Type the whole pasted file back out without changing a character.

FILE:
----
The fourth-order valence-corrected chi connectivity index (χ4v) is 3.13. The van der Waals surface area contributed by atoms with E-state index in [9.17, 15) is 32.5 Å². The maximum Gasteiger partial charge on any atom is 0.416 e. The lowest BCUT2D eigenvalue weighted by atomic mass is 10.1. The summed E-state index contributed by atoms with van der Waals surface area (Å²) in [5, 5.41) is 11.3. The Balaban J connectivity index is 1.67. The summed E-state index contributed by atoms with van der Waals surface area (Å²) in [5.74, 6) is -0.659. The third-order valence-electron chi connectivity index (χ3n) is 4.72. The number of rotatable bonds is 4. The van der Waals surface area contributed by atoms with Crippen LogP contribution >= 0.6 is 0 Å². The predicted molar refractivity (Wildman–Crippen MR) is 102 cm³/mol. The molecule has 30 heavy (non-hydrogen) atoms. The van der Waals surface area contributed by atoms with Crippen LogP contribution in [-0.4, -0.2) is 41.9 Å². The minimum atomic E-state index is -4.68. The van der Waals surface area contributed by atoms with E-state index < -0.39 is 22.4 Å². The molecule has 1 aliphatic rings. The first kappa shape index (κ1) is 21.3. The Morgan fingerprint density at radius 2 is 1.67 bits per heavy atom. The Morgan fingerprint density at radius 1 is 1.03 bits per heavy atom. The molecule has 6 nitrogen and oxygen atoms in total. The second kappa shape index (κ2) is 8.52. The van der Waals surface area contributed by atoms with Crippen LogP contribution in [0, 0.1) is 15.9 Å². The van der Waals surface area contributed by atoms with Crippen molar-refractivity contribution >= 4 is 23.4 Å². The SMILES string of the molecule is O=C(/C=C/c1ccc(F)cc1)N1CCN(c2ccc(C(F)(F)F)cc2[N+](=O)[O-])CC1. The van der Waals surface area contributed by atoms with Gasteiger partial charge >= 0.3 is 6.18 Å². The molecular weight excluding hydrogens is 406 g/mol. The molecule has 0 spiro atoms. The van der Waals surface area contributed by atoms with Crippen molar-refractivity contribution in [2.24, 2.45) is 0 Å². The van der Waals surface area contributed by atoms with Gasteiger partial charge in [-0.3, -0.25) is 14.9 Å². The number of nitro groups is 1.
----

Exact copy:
The fourth-order valence-corrected chi connectivity index (χ4v) is 3.13. The van der Waals surface area contributed by atoms with E-state index in [9.17, 15) is 32.5 Å². The maximum Gasteiger partial charge on any atom is 0.416 e. The lowest BCUT2D eigenvalue weighted by atomic mass is 10.1. The summed E-state index contributed by atoms with van der Waals surface area (Å²) in [5, 5.41) is 11.3. The Balaban J connectivity index is 1.67. The summed E-state index contributed by atoms with van der Waals surface area (Å²) in [5.74, 6) is -0.659. The third-order valence-electron chi connectivity index (χ3n) is 4.72. The number of rotatable bonds is 4. The van der Waals surface area contributed by atoms with Crippen LogP contribution >= 0.6 is 0 Å². The predicted molar refractivity (Wildman–Crippen MR) is 102 cm³/mol. The molecule has 30 heavy (non-hydrogen) atoms. The van der Waals surface area contributed by atoms with Crippen LogP contribution in [-0.4, -0.2) is 41.9 Å². The minimum atomic E-state index is -4.68. The van der Waals surface area contributed by atoms with E-state index < -0.39 is 22.4 Å². The molecule has 1 aliphatic rings. The first kappa shape index (κ1) is 21.3. The Morgan fingerprint density at radius 2 is 1.67 bits per heavy atom. The Morgan fingerprint density at radius 1 is 1.03 bits per heavy atom. The molecule has 6 nitrogen and oxygen atoms in total. The second kappa shape index (κ2) is 8.52. The van der Waals surface area contributed by atoms with Crippen LogP contribution in [0, 0.1) is 15.9 Å². The van der Waals surface area contributed by atoms with Crippen molar-refractivity contribution >= 4 is 23.4 Å². The SMILES string of the molecule is O=C(/C=C/c1ccc(F)cc1)N1CCN(c2ccc(C(F)(F)F)cc2[N+](=O)[O-])CC1. The van der Waals surface area contributed by atoms with Gasteiger partial charge >= 0.3 is 6.18 Å². The molecular weight excluding hydrogens is 406 g/mol. The molecule has 0 spiro atoms. The van der Waals surface area contributed by atoms with Crippen molar-refractivity contribution in [2.24, 2.45) is 0 Å². The van der Waals surface area contributed by atoms with Gasteiger partial charge in [-0.3, -0.25) is 14.9 Å². The number of nitro groups is 1.